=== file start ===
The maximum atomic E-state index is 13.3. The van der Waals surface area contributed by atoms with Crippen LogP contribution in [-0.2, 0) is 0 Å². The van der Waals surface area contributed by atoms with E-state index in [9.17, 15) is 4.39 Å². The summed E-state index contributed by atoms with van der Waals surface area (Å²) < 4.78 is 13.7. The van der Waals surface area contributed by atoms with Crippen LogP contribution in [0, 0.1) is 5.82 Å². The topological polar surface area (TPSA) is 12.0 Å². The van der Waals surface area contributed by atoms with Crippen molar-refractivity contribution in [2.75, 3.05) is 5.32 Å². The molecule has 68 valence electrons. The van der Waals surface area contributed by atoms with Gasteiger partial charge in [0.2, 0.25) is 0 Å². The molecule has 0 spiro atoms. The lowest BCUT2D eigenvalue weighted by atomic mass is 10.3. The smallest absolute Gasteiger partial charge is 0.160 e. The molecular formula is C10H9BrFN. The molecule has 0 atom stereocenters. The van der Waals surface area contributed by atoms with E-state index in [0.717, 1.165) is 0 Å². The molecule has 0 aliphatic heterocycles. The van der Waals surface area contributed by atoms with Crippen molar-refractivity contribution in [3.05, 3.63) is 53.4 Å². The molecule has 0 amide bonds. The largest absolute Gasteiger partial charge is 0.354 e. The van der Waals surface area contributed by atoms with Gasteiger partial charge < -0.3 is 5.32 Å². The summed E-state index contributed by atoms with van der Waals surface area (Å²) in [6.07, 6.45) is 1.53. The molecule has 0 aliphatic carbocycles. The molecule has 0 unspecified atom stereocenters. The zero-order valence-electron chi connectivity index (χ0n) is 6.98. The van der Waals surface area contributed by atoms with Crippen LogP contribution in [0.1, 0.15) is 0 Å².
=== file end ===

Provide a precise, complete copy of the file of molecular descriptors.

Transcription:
The maximum atomic E-state index is 13.3. The van der Waals surface area contributed by atoms with Crippen LogP contribution in [-0.2, 0) is 0 Å². The van der Waals surface area contributed by atoms with E-state index in [9.17, 15) is 4.39 Å². The summed E-state index contributed by atoms with van der Waals surface area (Å²) < 4.78 is 13.7. The van der Waals surface area contributed by atoms with Crippen LogP contribution in [0, 0.1) is 5.82 Å². The topological polar surface area (TPSA) is 12.0 Å². The van der Waals surface area contributed by atoms with Crippen molar-refractivity contribution in [2.75, 3.05) is 5.32 Å². The molecule has 68 valence electrons. The van der Waals surface area contributed by atoms with Gasteiger partial charge in [0.2, 0.25) is 0 Å². The molecule has 0 spiro atoms. The lowest BCUT2D eigenvalue weighted by atomic mass is 10.3. The smallest absolute Gasteiger partial charge is 0.160 e. The molecular formula is C10H9BrFN. The molecule has 0 atom stereocenters. The van der Waals surface area contributed by atoms with E-state index in [0.717, 1.165) is 0 Å². The molecule has 0 aliphatic heterocycles. The van der Waals surface area contributed by atoms with Crippen molar-refractivity contribution in [3.05, 3.63) is 53.4 Å². The molecule has 0 amide bonds. The largest absolute Gasteiger partial charge is 0.354 e. The van der Waals surface area contributed by atoms with Gasteiger partial charge < -0.3 is 5.32 Å². The summed E-state index contributed by atoms with van der Waals surface area (Å²) in [6.07, 6.45) is 1.53. The molecule has 0 aliphatic carbocycles. The molecule has 0 unspecified atom stereocenters. The zero-order valence-electron chi connectivity index (χ0n) is 6.98. The van der Waals surface area contributed by atoms with Crippen LogP contribution in [0.1, 0.15) is 0 Å².